Estimation of central pressure augmentation using automated radial artery tonometry

Vojtech Melenovsky, Barry A Borlaug, Barry Fetics, Kristy Kessler, Laura Shively, David A. Kass

Research output: Contribution to journalArticle

38 Citations (Scopus)

Abstract

BACKGROUND: Peripheral wave reflection augments central blood pressure and contributes to cardiac load. This pressure augmentation is not quantifiable from brachial cuff pressure but can be determined from carotid pulsations using the augmentation index (AI). However, carotid tonometry is technically challenging and difficult to standardize in practice. We tested whether automated radial pressure analysis provides a viable alternative. METHODS AND RESULTS: Carotid and radial AI (cAI, rAI) were measured in 46 volunteers with a broad range of arterial properties. Data were assessed at rest, during a cold-pressor test, and following 0.4 mg of sublingual nitroglycerin. cAI correlated with rAI independent of age, mean blood pressure (BP), gender or body mass (cAI = 0.79 x rAI - 0.467, r = 0.81, P < 0.00001), with zero mean bias. There was individual variability in the prediction (difference of -4 ± 23%), though 65% of the estimates fell within 15% of each other. Change in rAI and cAI with provocative maneuvers also correlated (r = 0.77, P < 0.001). Both cAI and rAI were nonlinearly related to late-systolic pressure-time integral (PTI), an index of cardiac load. At cAI < 0.1 or rAI < 0.69, PTI was unaltered, while greater values correlated with increased PTI. rAI accurately predicted this cut-off in 88% of cases, with a 5.5% false negative rate. CONCLUSIONS: Automated rAI analysis is an easily applied method to assess basal and dynamic central pressure augmentation. While individual predictive accuracy of cAI was variable, overall population results were consistent, supporting use of rAI in clinical trials. Its prediction of when AI is associated with greater LV loading (i.e. cardiac risk) is good and may help stratify individual risk along with brachial cuff pressure.

Original languageEnglish (US)
Pages (from-to)1403-1409
Number of pages7
JournalJournal of Hypertension
Volume25
Issue number7
DOIs
StatePublished - Jul 2007
Externally publishedYes

Fingerprint

Radial Artery
Manometry
Pressure
Blood Pressure
Arm
Nitroglycerin
Volunteers
Clinical Trials
Population

Keywords

  • Artery
  • Augmentation index
  • Human
  • Hypertension
  • Non-invasive
  • Pulse
  • Tonometry

ASJC Scopus subject areas

  • Internal Medicine
  • Endocrinology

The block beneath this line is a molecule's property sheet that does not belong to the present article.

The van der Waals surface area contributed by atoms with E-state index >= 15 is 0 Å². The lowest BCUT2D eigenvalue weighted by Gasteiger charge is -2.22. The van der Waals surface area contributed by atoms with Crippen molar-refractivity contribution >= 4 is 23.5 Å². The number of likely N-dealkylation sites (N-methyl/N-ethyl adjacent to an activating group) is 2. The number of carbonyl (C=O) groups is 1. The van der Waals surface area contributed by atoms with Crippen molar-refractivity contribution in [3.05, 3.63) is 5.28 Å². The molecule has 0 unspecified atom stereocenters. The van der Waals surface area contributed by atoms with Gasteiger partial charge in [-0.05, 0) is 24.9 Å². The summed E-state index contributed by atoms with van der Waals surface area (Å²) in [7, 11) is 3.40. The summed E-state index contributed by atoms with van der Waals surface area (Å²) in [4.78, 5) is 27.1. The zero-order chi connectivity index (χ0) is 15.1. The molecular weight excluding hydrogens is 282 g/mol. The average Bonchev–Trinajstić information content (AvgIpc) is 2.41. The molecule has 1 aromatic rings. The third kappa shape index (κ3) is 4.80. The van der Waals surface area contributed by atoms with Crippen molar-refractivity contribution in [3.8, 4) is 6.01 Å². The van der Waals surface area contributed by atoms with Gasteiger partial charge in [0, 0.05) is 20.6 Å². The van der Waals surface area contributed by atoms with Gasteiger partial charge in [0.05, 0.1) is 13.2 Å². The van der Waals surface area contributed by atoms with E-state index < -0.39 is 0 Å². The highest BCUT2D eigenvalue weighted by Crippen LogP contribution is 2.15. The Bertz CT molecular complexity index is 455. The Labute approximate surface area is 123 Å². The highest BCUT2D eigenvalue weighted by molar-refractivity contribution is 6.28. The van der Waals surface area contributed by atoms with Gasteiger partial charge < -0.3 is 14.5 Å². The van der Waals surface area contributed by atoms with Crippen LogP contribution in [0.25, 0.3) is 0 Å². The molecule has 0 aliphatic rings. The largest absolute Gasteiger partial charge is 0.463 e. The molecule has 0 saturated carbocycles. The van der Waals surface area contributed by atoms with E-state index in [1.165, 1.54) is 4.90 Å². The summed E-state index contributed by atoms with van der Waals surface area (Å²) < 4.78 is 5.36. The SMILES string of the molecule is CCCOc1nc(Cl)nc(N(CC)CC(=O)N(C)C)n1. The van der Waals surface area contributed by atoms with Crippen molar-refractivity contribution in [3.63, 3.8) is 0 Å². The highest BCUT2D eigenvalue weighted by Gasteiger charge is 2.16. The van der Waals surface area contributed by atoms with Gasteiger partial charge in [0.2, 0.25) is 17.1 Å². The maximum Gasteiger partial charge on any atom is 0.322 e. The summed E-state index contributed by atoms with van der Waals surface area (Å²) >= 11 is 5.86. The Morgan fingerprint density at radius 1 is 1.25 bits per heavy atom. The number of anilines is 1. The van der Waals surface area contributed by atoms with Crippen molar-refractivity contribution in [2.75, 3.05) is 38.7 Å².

Cite this

Estimation of central pressure augmentation using automated radial artery tonometry. / Melenovsky, Vojtech; Borlaug, Barry A; Fetics, Barry; Kessler, Kristy; Shively, Laura; Kass, David A.

In: Journal of Hypertension, Vol. 25, No. 7, 07.2007, p. 1403-1409.

Research output: Contribution to journalArticle

Melenovsky, Vojtech ; Borlaug, Barry A ; Fetics, Barry ; Kessler, Kristy ; Shively, Laura ; Kass, David A. / Estimation of central pressure augmentation using automated radial artery tonometry. In: Journal of Hypertension. 2007 ; Vol. 25, No. 7. pp. 1403-1409.
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AB - BACKGROUND: Peripheral wave reflection augments central blood pressure and contributes to cardiac load. This pressure augmentation is not quantifiable from brachial cuff pressure but can be determined from carotid pulsations using the augmentation index (AI). However, carotid tonometry is technically challenging and difficult to standardize in practice. We tested whether automated radial pressure analysis provides a viable alternative. METHODS AND RESULTS: Carotid and radial AI (cAI, rAI) were measured in 46 volunteers with a broad range of arterial properties. Data were assessed at rest, during a cold-pressor test, and following 0.4 mg of sublingual nitroglycerin. cAI correlated with rAI independent of age, mean blood pressure (BP), gender or body mass (cAI = 0.79 x rAI - 0.467, r = 0.81, P < 0.00001), with zero mean bias. There was individual variability in the prediction (difference of -4 ± 23%), though 65% of the estimates fell within 15% of each other. Change in rAI and cAI with provocative maneuvers also correlated (r = 0.77, P < 0.001). Both cAI and rAI were nonlinearly related to late-systolic pressure-time integral (PTI), an index of cardiac load. At cAI < 0.1 or rAI < 0.69, PTI was unaltered, while greater values correlated with increased PTI. rAI accurately predicted this cut-off in 88% of cases, with a 5.5% false negative rate. CONCLUSIONS: Automated rAI analysis is an easily applied method to assess basal and dynamic central pressure augmentation. While individual predictive accuracy of cAI was variable, overall population results were consistent, supporting use of rAI in clinical trials. Its prediction of when AI is associated with greater LV loading (i.e. cardiac risk) is good and may help stratify individual risk along with brachial cuff pressure.

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